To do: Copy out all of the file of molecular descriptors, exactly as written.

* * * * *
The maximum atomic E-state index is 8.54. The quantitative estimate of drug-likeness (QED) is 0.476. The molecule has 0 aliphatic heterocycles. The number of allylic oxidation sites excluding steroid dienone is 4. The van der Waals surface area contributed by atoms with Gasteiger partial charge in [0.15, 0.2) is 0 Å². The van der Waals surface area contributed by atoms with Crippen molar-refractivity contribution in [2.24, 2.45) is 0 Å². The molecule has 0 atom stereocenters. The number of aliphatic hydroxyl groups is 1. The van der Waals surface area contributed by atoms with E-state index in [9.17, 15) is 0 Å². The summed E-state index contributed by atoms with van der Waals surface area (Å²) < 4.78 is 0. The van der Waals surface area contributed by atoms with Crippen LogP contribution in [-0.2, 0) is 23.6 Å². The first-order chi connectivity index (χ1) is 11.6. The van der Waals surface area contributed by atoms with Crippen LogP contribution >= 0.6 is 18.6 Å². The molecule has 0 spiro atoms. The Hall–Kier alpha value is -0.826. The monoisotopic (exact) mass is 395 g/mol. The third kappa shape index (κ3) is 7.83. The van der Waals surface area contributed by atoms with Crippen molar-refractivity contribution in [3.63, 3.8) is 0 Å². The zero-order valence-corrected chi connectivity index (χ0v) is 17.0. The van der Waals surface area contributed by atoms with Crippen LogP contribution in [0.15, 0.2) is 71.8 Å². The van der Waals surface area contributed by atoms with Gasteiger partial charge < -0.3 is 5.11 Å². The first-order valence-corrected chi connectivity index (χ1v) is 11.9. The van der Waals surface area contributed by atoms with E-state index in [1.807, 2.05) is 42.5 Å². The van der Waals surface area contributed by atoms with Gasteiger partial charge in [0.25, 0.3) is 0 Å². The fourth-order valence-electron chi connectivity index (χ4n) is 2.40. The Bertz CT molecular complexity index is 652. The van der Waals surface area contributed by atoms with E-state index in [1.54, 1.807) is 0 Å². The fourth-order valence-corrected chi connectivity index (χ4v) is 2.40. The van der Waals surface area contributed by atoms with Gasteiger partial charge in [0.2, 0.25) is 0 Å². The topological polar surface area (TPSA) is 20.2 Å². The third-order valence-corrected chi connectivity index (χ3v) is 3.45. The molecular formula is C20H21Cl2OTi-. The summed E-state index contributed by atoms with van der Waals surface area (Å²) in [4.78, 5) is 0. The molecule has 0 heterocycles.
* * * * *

The maximum atomic E-state index is 8.54. The quantitative estimate of drug-likeness (QED) is 0.476. The molecule has 0 aliphatic heterocycles. The number of allylic oxidation sites excluding steroid dienone is 4. The van der Waals surface area contributed by atoms with Gasteiger partial charge in [0.15, 0.2) is 0 Å². The van der Waals surface area contributed by atoms with Crippen molar-refractivity contribution in [2.24, 2.45) is 0 Å². The molecule has 0 atom stereocenters. The number of aliphatic hydroxyl groups is 1. The van der Waals surface area contributed by atoms with E-state index in [9.17, 15) is 0 Å². The summed E-state index contributed by atoms with van der Waals surface area (Å²) < 4.78 is 0. The van der Waals surface area contributed by atoms with Crippen LogP contribution in [-0.2, 0) is 23.6 Å². The first-order chi connectivity index (χ1) is 11.6. The van der Waals surface area contributed by atoms with Crippen LogP contribution >= 0.6 is 18.6 Å². The molecule has 0 spiro atoms. The Hall–Kier alpha value is -0.826. The monoisotopic (exact) mass is 395 g/mol. The third kappa shape index (κ3) is 7.83. The van der Waals surface area contributed by atoms with Crippen molar-refractivity contribution in [3.63, 3.8) is 0 Å². The zero-order valence-corrected chi connectivity index (χ0v) is 17.0. The van der Waals surface area contributed by atoms with Crippen LogP contribution in [0.15, 0.2) is 71.8 Å². The van der Waals surface area contributed by atoms with Gasteiger partial charge < -0.3 is 5.11 Å². The first-order valence-corrected chi connectivity index (χ1v) is 11.9. The van der Waals surface area contributed by atoms with E-state index in [1.807, 2.05) is 42.5 Å². The van der Waals surface area contributed by atoms with Gasteiger partial charge in [0.25, 0.3) is 0 Å². The fourth-order valence-electron chi connectivity index (χ4n) is 2.40. The Bertz CT molecular complexity index is 652. The van der Waals surface area contributed by atoms with E-state index in [1.54, 1.807) is 0 Å². The fourth-order valence-corrected chi connectivity index (χ4v) is 2.40. The van der Waals surface area contributed by atoms with Gasteiger partial charge in [0.2, 0.25) is 0 Å². The topological polar surface area (TPSA) is 20.2 Å². The third-order valence-corrected chi connectivity index (χ3v) is 3.45. The molecular formula is C20H21Cl2OTi-. The summed E-state index contributed by atoms with van der Waals surface area (Å²) in [4.78, 5) is 0. The molecule has 0 heterocycles.